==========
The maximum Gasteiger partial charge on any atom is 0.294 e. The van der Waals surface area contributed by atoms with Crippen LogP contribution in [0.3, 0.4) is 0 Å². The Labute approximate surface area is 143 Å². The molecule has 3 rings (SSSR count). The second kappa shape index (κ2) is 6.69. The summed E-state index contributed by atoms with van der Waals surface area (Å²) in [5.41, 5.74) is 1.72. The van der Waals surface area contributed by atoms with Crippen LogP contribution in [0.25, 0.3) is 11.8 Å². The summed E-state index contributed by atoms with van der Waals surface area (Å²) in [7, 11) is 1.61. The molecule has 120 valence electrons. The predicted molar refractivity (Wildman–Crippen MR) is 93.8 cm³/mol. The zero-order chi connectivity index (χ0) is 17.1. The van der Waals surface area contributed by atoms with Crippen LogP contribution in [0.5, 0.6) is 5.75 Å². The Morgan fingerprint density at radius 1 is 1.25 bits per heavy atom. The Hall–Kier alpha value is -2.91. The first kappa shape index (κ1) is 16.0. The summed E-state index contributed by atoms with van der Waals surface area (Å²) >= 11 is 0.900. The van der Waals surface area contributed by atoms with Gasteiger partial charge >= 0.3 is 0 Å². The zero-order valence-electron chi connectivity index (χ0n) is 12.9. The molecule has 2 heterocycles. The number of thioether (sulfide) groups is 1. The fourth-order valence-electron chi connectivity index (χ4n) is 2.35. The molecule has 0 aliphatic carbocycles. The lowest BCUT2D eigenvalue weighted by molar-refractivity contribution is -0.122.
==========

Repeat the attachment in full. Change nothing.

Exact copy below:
The maximum Gasteiger partial charge on any atom is 0.294 e. The van der Waals surface area contributed by atoms with Crippen LogP contribution in [0.3, 0.4) is 0 Å². The Labute approximate surface area is 143 Å². The molecule has 3 rings (SSSR count). The second kappa shape index (κ2) is 6.69. The summed E-state index contributed by atoms with van der Waals surface area (Å²) in [5.41, 5.74) is 1.72. The van der Waals surface area contributed by atoms with Crippen LogP contribution in [0.25, 0.3) is 11.8 Å². The summed E-state index contributed by atoms with van der Waals surface area (Å²) in [7, 11) is 1.61. The molecule has 120 valence electrons. The predicted molar refractivity (Wildman–Crippen MR) is 93.8 cm³/mol. The zero-order chi connectivity index (χ0) is 17.1. The van der Waals surface area contributed by atoms with Crippen LogP contribution in [0.5, 0.6) is 5.75 Å². The Morgan fingerprint density at radius 1 is 1.25 bits per heavy atom. The Hall–Kier alpha value is -2.91. The first kappa shape index (κ1) is 16.0. The summed E-state index contributed by atoms with van der Waals surface area (Å²) >= 11 is 0.900. The van der Waals surface area contributed by atoms with Gasteiger partial charge >= 0.3 is 0 Å². The zero-order valence-electron chi connectivity index (χ0n) is 12.9. The molecule has 2 heterocycles. The number of thioether (sulfide) groups is 1. The fourth-order valence-electron chi connectivity index (χ4n) is 2.35. The molecule has 0 aliphatic carbocycles. The lowest BCUT2D eigenvalue weighted by molar-refractivity contribution is -0.122.